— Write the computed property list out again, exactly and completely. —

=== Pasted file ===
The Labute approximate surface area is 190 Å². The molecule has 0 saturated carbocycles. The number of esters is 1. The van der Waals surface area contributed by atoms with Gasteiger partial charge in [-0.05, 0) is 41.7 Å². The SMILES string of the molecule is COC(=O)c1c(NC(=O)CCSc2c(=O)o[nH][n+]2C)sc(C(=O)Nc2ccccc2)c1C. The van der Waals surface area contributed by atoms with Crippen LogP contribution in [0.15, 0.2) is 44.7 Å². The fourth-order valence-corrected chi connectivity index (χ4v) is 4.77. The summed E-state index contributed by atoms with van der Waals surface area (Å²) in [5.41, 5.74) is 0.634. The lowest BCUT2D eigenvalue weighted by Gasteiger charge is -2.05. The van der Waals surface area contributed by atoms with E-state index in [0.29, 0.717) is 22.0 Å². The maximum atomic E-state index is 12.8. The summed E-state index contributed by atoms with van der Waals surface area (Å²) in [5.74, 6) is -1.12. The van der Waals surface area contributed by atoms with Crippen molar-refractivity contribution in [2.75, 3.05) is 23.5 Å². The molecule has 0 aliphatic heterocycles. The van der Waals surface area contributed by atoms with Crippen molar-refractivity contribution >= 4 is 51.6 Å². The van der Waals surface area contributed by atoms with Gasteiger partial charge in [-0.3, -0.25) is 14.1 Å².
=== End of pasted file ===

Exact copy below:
The Labute approximate surface area is 190 Å². The molecule has 0 saturated carbocycles. The number of esters is 1. The van der Waals surface area contributed by atoms with Gasteiger partial charge in [-0.05, 0) is 41.7 Å². The SMILES string of the molecule is COC(=O)c1c(NC(=O)CCSc2c(=O)o[nH][n+]2C)sc(C(=O)Nc2ccccc2)c1C. The van der Waals surface area contributed by atoms with Crippen LogP contribution in [0.15, 0.2) is 44.7 Å². The fourth-order valence-corrected chi connectivity index (χ4v) is 4.77. The summed E-state index contributed by atoms with van der Waals surface area (Å²) in [5.41, 5.74) is 0.634. The lowest BCUT2D eigenvalue weighted by Gasteiger charge is -2.05. The van der Waals surface area contributed by atoms with E-state index in [0.29, 0.717) is 22.0 Å². The maximum atomic E-state index is 12.8. The summed E-state index contributed by atoms with van der Waals surface area (Å²) in [5.74, 6) is -1.12. The van der Waals surface area contributed by atoms with Crippen molar-refractivity contribution in [2.75, 3.05) is 23.5 Å². The molecule has 0 aliphatic heterocycles. The van der Waals surface area contributed by atoms with Crippen molar-refractivity contribution >= 4 is 51.6 Å². The van der Waals surface area contributed by atoms with Gasteiger partial charge in [-0.3, -0.25) is 14.1 Å².